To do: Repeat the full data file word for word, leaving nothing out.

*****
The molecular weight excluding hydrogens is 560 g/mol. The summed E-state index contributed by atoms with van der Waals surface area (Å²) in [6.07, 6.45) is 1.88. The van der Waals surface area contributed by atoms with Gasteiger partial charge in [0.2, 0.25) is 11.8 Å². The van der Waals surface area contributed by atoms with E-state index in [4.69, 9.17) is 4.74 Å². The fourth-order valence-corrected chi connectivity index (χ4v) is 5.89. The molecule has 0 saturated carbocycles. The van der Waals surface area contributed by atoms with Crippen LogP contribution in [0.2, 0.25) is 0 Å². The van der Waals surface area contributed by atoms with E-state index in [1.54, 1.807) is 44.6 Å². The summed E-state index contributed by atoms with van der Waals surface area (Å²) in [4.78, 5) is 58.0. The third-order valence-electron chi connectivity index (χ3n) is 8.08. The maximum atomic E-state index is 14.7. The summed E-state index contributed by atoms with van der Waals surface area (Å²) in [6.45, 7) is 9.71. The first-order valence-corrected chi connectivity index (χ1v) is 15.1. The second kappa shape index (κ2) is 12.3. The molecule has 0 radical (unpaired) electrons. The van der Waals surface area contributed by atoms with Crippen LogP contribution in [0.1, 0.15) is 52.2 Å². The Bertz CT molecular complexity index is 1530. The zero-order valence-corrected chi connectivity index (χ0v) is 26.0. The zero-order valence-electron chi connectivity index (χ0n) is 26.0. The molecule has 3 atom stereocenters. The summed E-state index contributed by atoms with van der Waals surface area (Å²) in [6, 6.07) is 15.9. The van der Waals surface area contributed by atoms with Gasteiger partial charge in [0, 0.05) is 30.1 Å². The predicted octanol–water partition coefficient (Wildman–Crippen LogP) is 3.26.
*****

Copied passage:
The molecular weight excluding hydrogens is 560 g/mol. The summed E-state index contributed by atoms with van der Waals surface area (Å²) in [6.07, 6.45) is 1.88. The van der Waals surface area contributed by atoms with Gasteiger partial charge in [0.2, 0.25) is 11.8 Å². The van der Waals surface area contributed by atoms with E-state index in [4.69, 9.17) is 4.74 Å². The fourth-order valence-corrected chi connectivity index (χ4v) is 5.89. The molecule has 0 saturated carbocycles. The van der Waals surface area contributed by atoms with Crippen LogP contribution in [0.2, 0.25) is 0 Å². The van der Waals surface area contributed by atoms with E-state index in [1.54, 1.807) is 44.6 Å². The summed E-state index contributed by atoms with van der Waals surface area (Å²) in [4.78, 5) is 58.0. The third-order valence-electron chi connectivity index (χ3n) is 8.08. The maximum atomic E-state index is 14.7. The summed E-state index contributed by atoms with van der Waals surface area (Å²) in [6.45, 7) is 9.71. The first-order valence-corrected chi connectivity index (χ1v) is 15.1. The second kappa shape index (κ2) is 12.3. The molecule has 0 radical (unpaired) electrons. The van der Waals surface area contributed by atoms with Crippen LogP contribution in [0.1, 0.15) is 52.2 Å². The Bertz CT molecular complexity index is 1530. The zero-order valence-corrected chi connectivity index (χ0v) is 26.0. The zero-order valence-electron chi connectivity index (χ0n) is 26.0. The molecule has 3 atom stereocenters. The summed E-state index contributed by atoms with van der Waals surface area (Å²) in [6, 6.07) is 15.9. The van der Waals surface area contributed by atoms with Gasteiger partial charge in [0, 0.05) is 30.1 Å². The predicted octanol–water partition coefficient (Wildman–Crippen LogP) is 3.26.